flag Destination Ads


LI Senate Republicans will be judged by the company they keep


Original Article: Newsday.com

E. Christopher Murray is the president of the Nassau Council of Chambers of Commerce.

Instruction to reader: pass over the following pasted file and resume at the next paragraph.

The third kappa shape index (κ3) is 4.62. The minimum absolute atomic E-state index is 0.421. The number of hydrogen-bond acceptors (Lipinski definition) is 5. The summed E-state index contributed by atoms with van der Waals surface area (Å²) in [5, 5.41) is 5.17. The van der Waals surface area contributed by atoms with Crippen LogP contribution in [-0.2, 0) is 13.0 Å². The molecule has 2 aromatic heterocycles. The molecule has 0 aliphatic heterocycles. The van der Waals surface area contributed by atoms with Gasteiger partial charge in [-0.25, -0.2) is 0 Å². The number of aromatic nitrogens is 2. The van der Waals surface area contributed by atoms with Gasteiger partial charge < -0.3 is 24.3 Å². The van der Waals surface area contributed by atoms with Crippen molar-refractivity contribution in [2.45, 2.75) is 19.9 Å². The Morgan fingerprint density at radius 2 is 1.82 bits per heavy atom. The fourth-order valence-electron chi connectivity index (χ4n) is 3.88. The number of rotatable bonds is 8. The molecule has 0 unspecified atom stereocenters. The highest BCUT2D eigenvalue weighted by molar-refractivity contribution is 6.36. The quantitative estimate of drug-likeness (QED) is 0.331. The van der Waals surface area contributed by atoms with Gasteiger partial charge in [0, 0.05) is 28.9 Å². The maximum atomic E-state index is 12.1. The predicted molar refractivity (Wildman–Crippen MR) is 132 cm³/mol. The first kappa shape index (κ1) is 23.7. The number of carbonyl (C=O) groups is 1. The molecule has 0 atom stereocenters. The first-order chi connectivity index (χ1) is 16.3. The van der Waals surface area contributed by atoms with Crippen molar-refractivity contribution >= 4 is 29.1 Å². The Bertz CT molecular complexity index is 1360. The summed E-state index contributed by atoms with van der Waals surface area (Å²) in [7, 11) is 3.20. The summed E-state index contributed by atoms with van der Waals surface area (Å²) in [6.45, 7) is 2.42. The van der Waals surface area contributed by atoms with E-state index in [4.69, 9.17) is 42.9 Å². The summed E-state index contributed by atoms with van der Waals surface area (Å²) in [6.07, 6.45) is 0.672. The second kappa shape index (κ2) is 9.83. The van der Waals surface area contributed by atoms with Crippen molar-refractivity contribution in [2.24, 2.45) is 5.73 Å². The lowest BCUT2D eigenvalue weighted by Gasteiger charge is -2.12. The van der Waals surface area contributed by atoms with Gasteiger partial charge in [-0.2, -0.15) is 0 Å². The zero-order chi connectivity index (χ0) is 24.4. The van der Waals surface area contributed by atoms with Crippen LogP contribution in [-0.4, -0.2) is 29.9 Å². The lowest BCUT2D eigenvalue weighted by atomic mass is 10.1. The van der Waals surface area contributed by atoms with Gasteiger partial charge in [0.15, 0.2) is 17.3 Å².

As a Long Islander I can’t help but be a little happy and relieved that as a result of this week’s political maneuvering in Albany, Sen. Dean Skelos (R-Rockville Centre) has re-emerged as the New York State Senate Majority Leader. But as a New Yorker, I am more than a little disturbed that he accomplished this feat by agreeing to share power with two of the most disreputable Democratic senators, Pedro Espada Jr. and Hiram Monserrate. The long-feared nightmare for Long Island of what would happen to our region if all three power centers in Albany – the State Senate, Assembly and governorship – were controlled by New York City Democrats seemed to be coming true during this year’s legislative session. From the Metropolitan Transportation Authority bailout that imposes a punishing payroll tax on Long Island (and other) businesses in areas terribly underserved by the agency, to the state’s unfair distribution of federal stimulus money from Washington, Long Island was treated poorly. We seemed to have no real voice when decisions were being made that would affect our future in profound ways. So it is no wonder that the initial reaction by many Long Islanders was positive when Skelos returned to power and the Long Island’s Republican Senate delegation’s long-held clout to protect our interests was restored. But even with our justified concern as to how Long Island was treated, is this really the best thing for the state? To regain power, the Senate Republicans made a deal with two Democratic state senators whose ethics and fitness for office are in serious doubt. Sen. Monserrate (D-Jackson Heights) is facing felony criminal charges for allegedly slashing his girlfriend’s face, and the new president pro tempore of the Senate, Sen. Espada (D-Bronx) has consistently failed to comply with campaign finance disclosure requirements. In fact, the Democratic caucus’ attempts to discipline these individuals may have been the reason they threw their support behind the Republicans. This is not a partisan issue – after all, the two senators in question have proudly proclaimed they will remain Democrats. While the Long Island Republican Senate delegation is held in high regard, Long Islanders should ask if it is really in our region’s best interest to have the keys to the Republican control of the State Senate in the hands of two Democratic senators who seem to have problems complying with the law. The anger Long Island taxpayers are feeling toward Albany this year is understandable, and no doubt throughout the state, Albany’s massive increase in spending and taxes during a recession created a sense of despair about the future of New York. As a result, going into next year’s elections, Republicans had a golden opportunity to propose a new vision of how state government should operate. Unfortunately, this week’s power play, while providing the Republican Party with a quick fix, may undermine the party’s long-term chances of re-establishing a true two-party system in this now very blue state. There are many serious issues that the Republican Party can raise during next year’s election, about how badly our state and region have fared under one-party rule in Albany. Instead, the Democrats may be able to sidetrack the discussion by tarring the Republicans with the ethical lapses of two Democratic state senators. The Republican Party would have been better off trusting the voters to restore them to power.